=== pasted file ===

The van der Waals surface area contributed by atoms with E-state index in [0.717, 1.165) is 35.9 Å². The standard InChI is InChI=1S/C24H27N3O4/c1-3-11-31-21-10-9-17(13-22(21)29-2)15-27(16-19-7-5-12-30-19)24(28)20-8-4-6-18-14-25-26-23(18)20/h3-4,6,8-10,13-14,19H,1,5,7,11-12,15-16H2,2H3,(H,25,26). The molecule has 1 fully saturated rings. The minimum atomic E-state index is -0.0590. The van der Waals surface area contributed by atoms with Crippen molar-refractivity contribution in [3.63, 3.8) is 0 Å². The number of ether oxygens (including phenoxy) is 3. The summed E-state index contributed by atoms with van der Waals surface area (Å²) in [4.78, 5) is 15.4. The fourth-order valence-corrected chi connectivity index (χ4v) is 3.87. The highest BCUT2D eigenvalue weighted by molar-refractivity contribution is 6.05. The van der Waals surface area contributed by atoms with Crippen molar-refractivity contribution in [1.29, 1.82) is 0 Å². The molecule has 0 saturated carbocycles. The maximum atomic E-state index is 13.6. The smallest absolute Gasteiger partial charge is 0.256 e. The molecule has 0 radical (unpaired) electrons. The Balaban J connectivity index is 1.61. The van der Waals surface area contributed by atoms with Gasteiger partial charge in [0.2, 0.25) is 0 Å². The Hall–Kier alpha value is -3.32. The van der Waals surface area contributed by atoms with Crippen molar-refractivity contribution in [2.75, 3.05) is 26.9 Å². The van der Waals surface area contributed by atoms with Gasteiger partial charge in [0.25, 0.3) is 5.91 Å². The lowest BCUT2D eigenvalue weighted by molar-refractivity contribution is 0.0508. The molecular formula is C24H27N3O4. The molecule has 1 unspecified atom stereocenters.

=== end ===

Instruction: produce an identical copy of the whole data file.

The van der Waals surface area contributed by atoms with E-state index in [0.717, 1.165) is 35.9 Å². The standard InChI is InChI=1S/C24H27N3O4/c1-3-11-31-21-10-9-17(13-22(21)29-2)15-27(16-19-7-5-12-30-19)24(28)20-8-4-6-18-14-25-26-23(18)20/h3-4,6,8-10,13-14,19H,1,5,7,11-12,15-16H2,2H3,(H,25,26). The molecule has 1 fully saturated rings. The minimum atomic E-state index is -0.0590. The van der Waals surface area contributed by atoms with Crippen molar-refractivity contribution in [3.63, 3.8) is 0 Å². The number of ether oxygens (including phenoxy) is 3. The summed E-state index contributed by atoms with van der Waals surface area (Å²) in [4.78, 5) is 15.4. The fourth-order valence-corrected chi connectivity index (χ4v) is 3.87. The highest BCUT2D eigenvalue weighted by molar-refractivity contribution is 6.05. The van der Waals surface area contributed by atoms with Crippen molar-refractivity contribution in [1.29, 1.82) is 0 Å². The molecule has 0 saturated carbocycles. The maximum atomic E-state index is 13.6. The smallest absolute Gasteiger partial charge is 0.256 e. The molecule has 0 radical (unpaired) electrons. The Balaban J connectivity index is 1.61. The van der Waals surface area contributed by atoms with Gasteiger partial charge in [0.2, 0.25) is 0 Å². The Hall–Kier alpha value is -3.32. The van der Waals surface area contributed by atoms with Crippen molar-refractivity contribution in [2.75, 3.05) is 26.9 Å². The van der Waals surface area contributed by atoms with Gasteiger partial charge in [0.25, 0.3) is 5.91 Å². The lowest BCUT2D eigenvalue weighted by molar-refractivity contribution is 0.0508. The molecular formula is C24H27N3O4. The molecule has 1 unspecified atom stereocenters.